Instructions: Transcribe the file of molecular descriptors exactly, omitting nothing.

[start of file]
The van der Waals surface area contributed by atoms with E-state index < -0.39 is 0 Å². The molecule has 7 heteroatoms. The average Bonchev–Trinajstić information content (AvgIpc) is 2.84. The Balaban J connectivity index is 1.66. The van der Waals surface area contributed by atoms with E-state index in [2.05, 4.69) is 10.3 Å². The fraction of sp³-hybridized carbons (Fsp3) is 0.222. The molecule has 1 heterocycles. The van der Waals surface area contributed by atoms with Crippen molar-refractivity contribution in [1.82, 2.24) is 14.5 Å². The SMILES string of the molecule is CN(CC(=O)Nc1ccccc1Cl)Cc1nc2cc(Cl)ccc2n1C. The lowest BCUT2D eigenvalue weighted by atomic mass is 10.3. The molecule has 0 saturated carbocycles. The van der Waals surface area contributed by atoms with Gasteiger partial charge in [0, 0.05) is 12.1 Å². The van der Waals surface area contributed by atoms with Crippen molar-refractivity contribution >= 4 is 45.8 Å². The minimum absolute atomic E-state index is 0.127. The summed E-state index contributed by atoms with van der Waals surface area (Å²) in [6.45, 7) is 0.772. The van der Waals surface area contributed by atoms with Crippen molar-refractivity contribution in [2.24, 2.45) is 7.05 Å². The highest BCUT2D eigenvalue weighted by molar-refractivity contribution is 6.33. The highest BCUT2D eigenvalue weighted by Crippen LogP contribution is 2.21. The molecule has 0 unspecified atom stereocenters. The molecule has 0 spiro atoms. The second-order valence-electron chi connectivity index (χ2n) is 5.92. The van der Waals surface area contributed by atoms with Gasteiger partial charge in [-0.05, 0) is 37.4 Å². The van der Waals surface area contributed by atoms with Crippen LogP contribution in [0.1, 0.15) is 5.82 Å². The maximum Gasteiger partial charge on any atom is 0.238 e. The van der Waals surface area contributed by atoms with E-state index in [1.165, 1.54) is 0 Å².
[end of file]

The van der Waals surface area contributed by atoms with E-state index < -0.39 is 0 Å². The molecule has 7 heteroatoms. The average Bonchev–Trinajstić information content (AvgIpc) is 2.84. The Balaban J connectivity index is 1.66. The van der Waals surface area contributed by atoms with E-state index in [2.05, 4.69) is 10.3 Å². The fraction of sp³-hybridized carbons (Fsp3) is 0.222. The molecule has 1 heterocycles. The van der Waals surface area contributed by atoms with Crippen molar-refractivity contribution in [1.82, 2.24) is 14.5 Å². The SMILES string of the molecule is CN(CC(=O)Nc1ccccc1Cl)Cc1nc2cc(Cl)ccc2n1C. The lowest BCUT2D eigenvalue weighted by atomic mass is 10.3. The molecule has 0 saturated carbocycles. The van der Waals surface area contributed by atoms with Gasteiger partial charge in [0, 0.05) is 12.1 Å². The van der Waals surface area contributed by atoms with Crippen molar-refractivity contribution >= 4 is 45.8 Å². The minimum absolute atomic E-state index is 0.127. The summed E-state index contributed by atoms with van der Waals surface area (Å²) in [6.45, 7) is 0.772. The van der Waals surface area contributed by atoms with Crippen molar-refractivity contribution in [2.24, 2.45) is 7.05 Å². The highest BCUT2D eigenvalue weighted by molar-refractivity contribution is 6.33. The highest BCUT2D eigenvalue weighted by Crippen LogP contribution is 2.21. The molecule has 0 unspecified atom stereocenters. The molecule has 0 spiro atoms. The second-order valence-electron chi connectivity index (χ2n) is 5.92. The van der Waals surface area contributed by atoms with Gasteiger partial charge in [-0.05, 0) is 37.4 Å². The van der Waals surface area contributed by atoms with Crippen LogP contribution in [0.1, 0.15) is 5.82 Å². The maximum Gasteiger partial charge on any atom is 0.238 e. The van der Waals surface area contributed by atoms with E-state index in [1.165, 1.54) is 0 Å².